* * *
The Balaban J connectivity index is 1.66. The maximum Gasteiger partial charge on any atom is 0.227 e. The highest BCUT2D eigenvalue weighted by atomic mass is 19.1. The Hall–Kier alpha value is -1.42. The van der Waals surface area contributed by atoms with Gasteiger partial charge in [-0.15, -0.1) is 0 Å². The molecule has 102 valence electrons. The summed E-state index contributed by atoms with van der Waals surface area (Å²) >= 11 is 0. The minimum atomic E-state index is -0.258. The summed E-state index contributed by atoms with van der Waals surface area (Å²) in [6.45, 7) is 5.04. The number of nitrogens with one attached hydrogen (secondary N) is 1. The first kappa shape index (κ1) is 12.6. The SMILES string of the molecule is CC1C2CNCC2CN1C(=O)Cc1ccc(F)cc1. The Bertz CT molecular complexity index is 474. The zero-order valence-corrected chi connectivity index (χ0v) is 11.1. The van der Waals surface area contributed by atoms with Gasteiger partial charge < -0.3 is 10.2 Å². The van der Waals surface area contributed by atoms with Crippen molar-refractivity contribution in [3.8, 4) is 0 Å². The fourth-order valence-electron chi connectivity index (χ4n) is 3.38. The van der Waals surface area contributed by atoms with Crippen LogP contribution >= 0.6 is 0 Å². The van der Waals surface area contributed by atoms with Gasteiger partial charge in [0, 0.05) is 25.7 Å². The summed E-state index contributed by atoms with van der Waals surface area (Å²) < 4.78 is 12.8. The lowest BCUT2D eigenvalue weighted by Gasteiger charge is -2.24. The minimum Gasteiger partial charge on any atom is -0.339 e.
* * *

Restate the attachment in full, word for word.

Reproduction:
The Balaban J connectivity index is 1.66. The maximum Gasteiger partial charge on any atom is 0.227 e. The highest BCUT2D eigenvalue weighted by atomic mass is 19.1. The Hall–Kier alpha value is -1.42. The van der Waals surface area contributed by atoms with Gasteiger partial charge in [-0.15, -0.1) is 0 Å². The molecule has 102 valence electrons. The summed E-state index contributed by atoms with van der Waals surface area (Å²) >= 11 is 0. The minimum atomic E-state index is -0.258. The summed E-state index contributed by atoms with van der Waals surface area (Å²) in [6.45, 7) is 5.04. The number of nitrogens with one attached hydrogen (secondary N) is 1. The first kappa shape index (κ1) is 12.6. The SMILES string of the molecule is CC1C2CNCC2CN1C(=O)Cc1ccc(F)cc1. The Bertz CT molecular complexity index is 474. The zero-order valence-corrected chi connectivity index (χ0v) is 11.1. The van der Waals surface area contributed by atoms with Gasteiger partial charge < -0.3 is 10.2 Å². The van der Waals surface area contributed by atoms with Crippen molar-refractivity contribution in [3.8, 4) is 0 Å². The fourth-order valence-electron chi connectivity index (χ4n) is 3.38. The van der Waals surface area contributed by atoms with Crippen LogP contribution >= 0.6 is 0 Å². The van der Waals surface area contributed by atoms with Gasteiger partial charge in [0, 0.05) is 25.7 Å². The summed E-state index contributed by atoms with van der Waals surface area (Å²) < 4.78 is 12.8. The lowest BCUT2D eigenvalue weighted by Gasteiger charge is -2.24. The minimum Gasteiger partial charge on any atom is -0.339 e.